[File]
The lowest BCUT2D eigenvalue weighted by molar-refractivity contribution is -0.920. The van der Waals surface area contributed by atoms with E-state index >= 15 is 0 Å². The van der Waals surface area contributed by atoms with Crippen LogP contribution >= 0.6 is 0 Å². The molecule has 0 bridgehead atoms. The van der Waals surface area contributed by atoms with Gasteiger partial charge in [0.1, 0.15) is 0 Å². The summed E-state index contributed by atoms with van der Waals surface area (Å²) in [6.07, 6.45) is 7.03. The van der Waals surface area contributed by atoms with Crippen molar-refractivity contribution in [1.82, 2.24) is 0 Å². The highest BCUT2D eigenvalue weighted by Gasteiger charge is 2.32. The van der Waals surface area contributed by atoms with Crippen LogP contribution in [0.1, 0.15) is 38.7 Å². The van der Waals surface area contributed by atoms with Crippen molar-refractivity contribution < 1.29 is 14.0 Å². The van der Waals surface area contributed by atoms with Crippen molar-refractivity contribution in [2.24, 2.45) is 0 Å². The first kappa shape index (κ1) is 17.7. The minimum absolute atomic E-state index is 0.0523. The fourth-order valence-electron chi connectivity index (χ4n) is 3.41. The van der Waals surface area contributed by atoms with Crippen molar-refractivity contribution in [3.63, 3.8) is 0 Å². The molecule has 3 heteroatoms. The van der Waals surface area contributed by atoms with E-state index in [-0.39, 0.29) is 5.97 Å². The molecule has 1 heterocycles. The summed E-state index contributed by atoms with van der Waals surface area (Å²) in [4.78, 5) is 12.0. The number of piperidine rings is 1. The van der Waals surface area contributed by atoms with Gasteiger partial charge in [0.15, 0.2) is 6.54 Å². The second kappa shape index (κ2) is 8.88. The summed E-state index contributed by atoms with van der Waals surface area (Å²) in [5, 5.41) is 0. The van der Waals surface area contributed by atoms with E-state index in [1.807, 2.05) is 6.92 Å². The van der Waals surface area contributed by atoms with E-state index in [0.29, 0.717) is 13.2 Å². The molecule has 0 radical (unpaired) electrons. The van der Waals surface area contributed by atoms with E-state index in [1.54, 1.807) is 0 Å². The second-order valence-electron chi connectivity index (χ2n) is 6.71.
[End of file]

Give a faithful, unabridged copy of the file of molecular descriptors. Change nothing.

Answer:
The lowest BCUT2D eigenvalue weighted by molar-refractivity contribution is -0.920. The van der Waals surface area contributed by atoms with E-state index >= 15 is 0 Å². The van der Waals surface area contributed by atoms with Crippen LogP contribution >= 0.6 is 0 Å². The molecule has 0 bridgehead atoms. The van der Waals surface area contributed by atoms with Gasteiger partial charge in [0.1, 0.15) is 0 Å². The summed E-state index contributed by atoms with van der Waals surface area (Å²) in [6.07, 6.45) is 7.03. The van der Waals surface area contributed by atoms with Crippen molar-refractivity contribution in [1.82, 2.24) is 0 Å². The highest BCUT2D eigenvalue weighted by Gasteiger charge is 2.32. The van der Waals surface area contributed by atoms with Crippen LogP contribution in [0.1, 0.15) is 38.7 Å². The van der Waals surface area contributed by atoms with Crippen molar-refractivity contribution < 1.29 is 14.0 Å². The van der Waals surface area contributed by atoms with Crippen molar-refractivity contribution in [2.24, 2.45) is 0 Å². The first kappa shape index (κ1) is 17.7. The minimum absolute atomic E-state index is 0.0523. The fourth-order valence-electron chi connectivity index (χ4n) is 3.41. The van der Waals surface area contributed by atoms with Crippen molar-refractivity contribution in [3.63, 3.8) is 0 Å². The molecule has 3 heteroatoms. The van der Waals surface area contributed by atoms with E-state index in [-0.39, 0.29) is 5.97 Å². The molecule has 1 heterocycles. The summed E-state index contributed by atoms with van der Waals surface area (Å²) in [4.78, 5) is 12.0. The number of piperidine rings is 1. The van der Waals surface area contributed by atoms with Gasteiger partial charge in [0.15, 0.2) is 6.54 Å². The second kappa shape index (κ2) is 8.88. The summed E-state index contributed by atoms with van der Waals surface area (Å²) in [5, 5.41) is 0. The van der Waals surface area contributed by atoms with E-state index in [1.807, 2.05) is 6.92 Å². The van der Waals surface area contributed by atoms with E-state index in [0.29, 0.717) is 13.2 Å². The molecule has 0 radical (unpaired) electrons. The van der Waals surface area contributed by atoms with E-state index in [1.54, 1.807) is 0 Å². The second-order valence-electron chi connectivity index (χ2n) is 6.71.